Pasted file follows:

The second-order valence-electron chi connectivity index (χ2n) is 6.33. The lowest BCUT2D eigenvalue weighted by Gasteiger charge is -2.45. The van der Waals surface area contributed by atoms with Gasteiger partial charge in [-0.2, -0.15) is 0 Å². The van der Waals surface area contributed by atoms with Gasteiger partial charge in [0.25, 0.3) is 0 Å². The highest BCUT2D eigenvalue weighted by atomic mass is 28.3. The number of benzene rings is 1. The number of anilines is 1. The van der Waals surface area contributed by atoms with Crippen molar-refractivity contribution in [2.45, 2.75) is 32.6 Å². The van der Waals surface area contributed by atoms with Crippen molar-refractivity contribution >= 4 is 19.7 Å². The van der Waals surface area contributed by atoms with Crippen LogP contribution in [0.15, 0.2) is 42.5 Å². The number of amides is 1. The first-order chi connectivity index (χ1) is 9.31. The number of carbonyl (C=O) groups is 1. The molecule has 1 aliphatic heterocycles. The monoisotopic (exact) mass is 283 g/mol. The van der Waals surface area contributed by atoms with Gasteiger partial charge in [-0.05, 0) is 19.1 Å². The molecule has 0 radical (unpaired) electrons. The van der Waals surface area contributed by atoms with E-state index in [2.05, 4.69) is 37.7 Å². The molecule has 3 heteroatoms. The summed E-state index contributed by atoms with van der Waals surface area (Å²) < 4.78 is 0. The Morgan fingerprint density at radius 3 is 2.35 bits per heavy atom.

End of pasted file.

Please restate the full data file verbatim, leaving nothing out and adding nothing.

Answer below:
The second-order valence-electron chi connectivity index (χ2n) is 6.33. The lowest BCUT2D eigenvalue weighted by Gasteiger charge is -2.45. The van der Waals surface area contributed by atoms with Gasteiger partial charge in [-0.2, -0.15) is 0 Å². The van der Waals surface area contributed by atoms with Gasteiger partial charge in [0.25, 0.3) is 0 Å². The highest BCUT2D eigenvalue weighted by atomic mass is 28.3. The number of benzene rings is 1. The number of anilines is 1. The van der Waals surface area contributed by atoms with Crippen molar-refractivity contribution in [2.45, 2.75) is 32.6 Å². The van der Waals surface area contributed by atoms with Crippen molar-refractivity contribution >= 4 is 19.7 Å². The van der Waals surface area contributed by atoms with Crippen LogP contribution in [0.15, 0.2) is 42.5 Å². The number of amides is 1. The first-order chi connectivity index (χ1) is 9.31. The number of carbonyl (C=O) groups is 1. The molecule has 1 aliphatic heterocycles. The monoisotopic (exact) mass is 283 g/mol. The van der Waals surface area contributed by atoms with Gasteiger partial charge in [-0.05, 0) is 19.1 Å². The molecule has 0 radical (unpaired) electrons. The van der Waals surface area contributed by atoms with E-state index in [2.05, 4.69) is 37.7 Å². The molecule has 3 heteroatoms. The summed E-state index contributed by atoms with van der Waals surface area (Å²) < 4.78 is 0. The Morgan fingerprint density at radius 3 is 2.35 bits per heavy atom.